Bob Barchi came from Thomas Jefferson University in Philadelphia.  Go to their website, and the first thing you read, in pretty large letters, is "Health is all we do".  And I know they do it very well. But there is not one program at Jefferson that is not health-related.  You don't go to Jefferson to be an English major or a computer engineer or an accountant.  You go for the health fields.  If any of its 7,000 or so undergrad and graduate students want to go to a college sporting event, they go to Villanova or St. Joe's or Temple.  There are no athletic teams at Jefferson.

Now, smart people don't necessarily have to have direct experience with something in order to do well at it.  Look at our recent athletic directors at Rutgers: Fred Grunninger was the golf coach (FYI: 3 football coaches, 3 MBB coaches); Bob Mulcahy was a politician (1 FB coach, 3 MBB coaches); Tim Pernetti (1 FB coach, 1 MBB coach).  Okay, maybe not a good example.

But not having athletics at TJU doesn't mean that Barchi can't figure out and balance the significance of D1 athletics at a major research university in the Big Ten.  Or maybe it does.

Where is the leadership?  Why doesn't Bob Barchi say what needs to be said.  Tell us, Dr. Barchi, what do you think of the RAC?  How does it compare with our "peer" institutions in the Big Ten?  What do we need? Tell us! From an article last year on going into big time athletics, Dr. Barchi offered:

" can also be a big risk to an institution from a financial point of view. And the cost of doing big-time athletics, if it's not appropriately addressed and managed, can be a major drain on the resources that might be used to support academic programs. It's a path that one might want to go down, but a path you want to be careful in managing and plotting your future."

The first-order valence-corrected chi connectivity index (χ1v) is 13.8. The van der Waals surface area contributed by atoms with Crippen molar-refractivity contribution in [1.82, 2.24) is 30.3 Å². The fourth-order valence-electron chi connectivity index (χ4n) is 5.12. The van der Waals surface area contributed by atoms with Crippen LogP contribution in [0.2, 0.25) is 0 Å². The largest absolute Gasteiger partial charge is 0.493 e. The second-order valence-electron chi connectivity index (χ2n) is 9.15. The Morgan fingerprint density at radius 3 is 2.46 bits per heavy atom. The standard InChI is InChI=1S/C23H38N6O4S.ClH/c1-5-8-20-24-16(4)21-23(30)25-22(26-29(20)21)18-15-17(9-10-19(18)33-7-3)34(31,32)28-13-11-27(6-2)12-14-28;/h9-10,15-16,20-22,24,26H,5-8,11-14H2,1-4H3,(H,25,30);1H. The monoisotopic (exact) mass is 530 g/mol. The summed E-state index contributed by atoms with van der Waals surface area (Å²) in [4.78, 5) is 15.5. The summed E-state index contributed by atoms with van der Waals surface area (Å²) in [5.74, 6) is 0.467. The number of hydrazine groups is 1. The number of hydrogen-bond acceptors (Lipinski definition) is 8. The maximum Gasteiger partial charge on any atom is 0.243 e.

And I understand that, as do most of us.  But it doesn't mean we need to - or have to - stand still.  It doesn't mean we cross our fingers and hope things get better.  Again, from that same article's Q & A:

My Central Jersey:  It was reported by another outlet while Jim Delany initially broached the idea of a new stadium, the point was made about how much $ had been invested in the football stadium and if he insisted it would be a "non-starter.'' Was that accurate?

"I don't recall Jim Delany ever talking to me about building a new stadium. We made it clear that we were not in position to expand our stadium at the current time and that if entry into the Big Ten was predicated on a major investment on facilities now, then we would have to pass.''

Let that sink in: "....if entry into the Big Ten was predicated on a major investment on facilities now, then we would have to pass.''

He said that.  Now, if Jim Delany and the Big Ten said you have to spend $100 million in the next five years or you're out, I'd be hard pressed to fall in line with that.  But Dr. Barchi said he would turn down the Big Ten. Who else was coming a-knocking, friends?  Did he know about the disintegration of the Big East?  Or, as it was with the tape of Mike Rice, was he too busy to watch it?

Rutgers fans, Rutgers supporters, the people of the state who are being asked to be fans and supporters, have a right to know what the University President thinks and feels about the direction of the athletic program.  What is his vision, his direction, what are his marching orders to his troops?  And not platitudes, not generic statements about having ".... a well-coached team that executes well and can provide a good showing on the field.''  What's needed, Dr. Barchi?  You knew what was needed to integrate UMDNJ, and if you didn't, you found out.  You've given your unequivocal support to Julie Hermann; are you giving her the tools to do the job? Or have you tied her hands?

What's it gonna be, Dr. Barchi?